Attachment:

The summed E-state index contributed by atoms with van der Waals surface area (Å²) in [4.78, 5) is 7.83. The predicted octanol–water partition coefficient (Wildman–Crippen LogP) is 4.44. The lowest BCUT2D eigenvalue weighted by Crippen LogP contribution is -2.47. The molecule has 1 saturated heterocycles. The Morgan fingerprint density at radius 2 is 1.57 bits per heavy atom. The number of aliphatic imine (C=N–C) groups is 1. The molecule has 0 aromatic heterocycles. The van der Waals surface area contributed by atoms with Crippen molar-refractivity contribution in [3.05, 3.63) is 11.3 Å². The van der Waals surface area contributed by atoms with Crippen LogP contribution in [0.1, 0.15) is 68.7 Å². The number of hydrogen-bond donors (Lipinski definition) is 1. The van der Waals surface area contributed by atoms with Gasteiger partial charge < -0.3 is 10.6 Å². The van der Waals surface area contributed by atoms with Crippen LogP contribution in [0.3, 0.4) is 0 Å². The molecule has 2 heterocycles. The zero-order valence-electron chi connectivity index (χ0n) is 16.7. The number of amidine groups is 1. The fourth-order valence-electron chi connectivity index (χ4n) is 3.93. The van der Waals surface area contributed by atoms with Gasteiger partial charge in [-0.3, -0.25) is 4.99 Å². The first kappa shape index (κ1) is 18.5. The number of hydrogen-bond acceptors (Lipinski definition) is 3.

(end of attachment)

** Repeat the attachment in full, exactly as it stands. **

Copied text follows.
The summed E-state index contributed by atoms with van der Waals surface area (Å²) in [4.78, 5) is 7.83. The predicted octanol–water partition coefficient (Wildman–Crippen LogP) is 4.44. The lowest BCUT2D eigenvalue weighted by Crippen LogP contribution is -2.47. The molecule has 1 saturated heterocycles. The Morgan fingerprint density at radius 2 is 1.57 bits per heavy atom. The number of aliphatic imine (C=N–C) groups is 1. The molecule has 0 aromatic heterocycles. The van der Waals surface area contributed by atoms with Crippen molar-refractivity contribution in [3.05, 3.63) is 11.3 Å². The van der Waals surface area contributed by atoms with Crippen LogP contribution in [0.1, 0.15) is 68.7 Å². The number of hydrogen-bond donors (Lipinski definition) is 1. The van der Waals surface area contributed by atoms with Gasteiger partial charge < -0.3 is 10.6 Å². The van der Waals surface area contributed by atoms with Crippen LogP contribution in [0.3, 0.4) is 0 Å². The molecule has 2 heterocycles. The zero-order valence-electron chi connectivity index (χ0n) is 16.7. The number of amidine groups is 1. The fourth-order valence-electron chi connectivity index (χ4n) is 3.93. The van der Waals surface area contributed by atoms with Gasteiger partial charge in [-0.3, -0.25) is 4.99 Å². The first kappa shape index (κ1) is 18.5. The number of hydrogen-bond acceptors (Lipinski definition) is 3.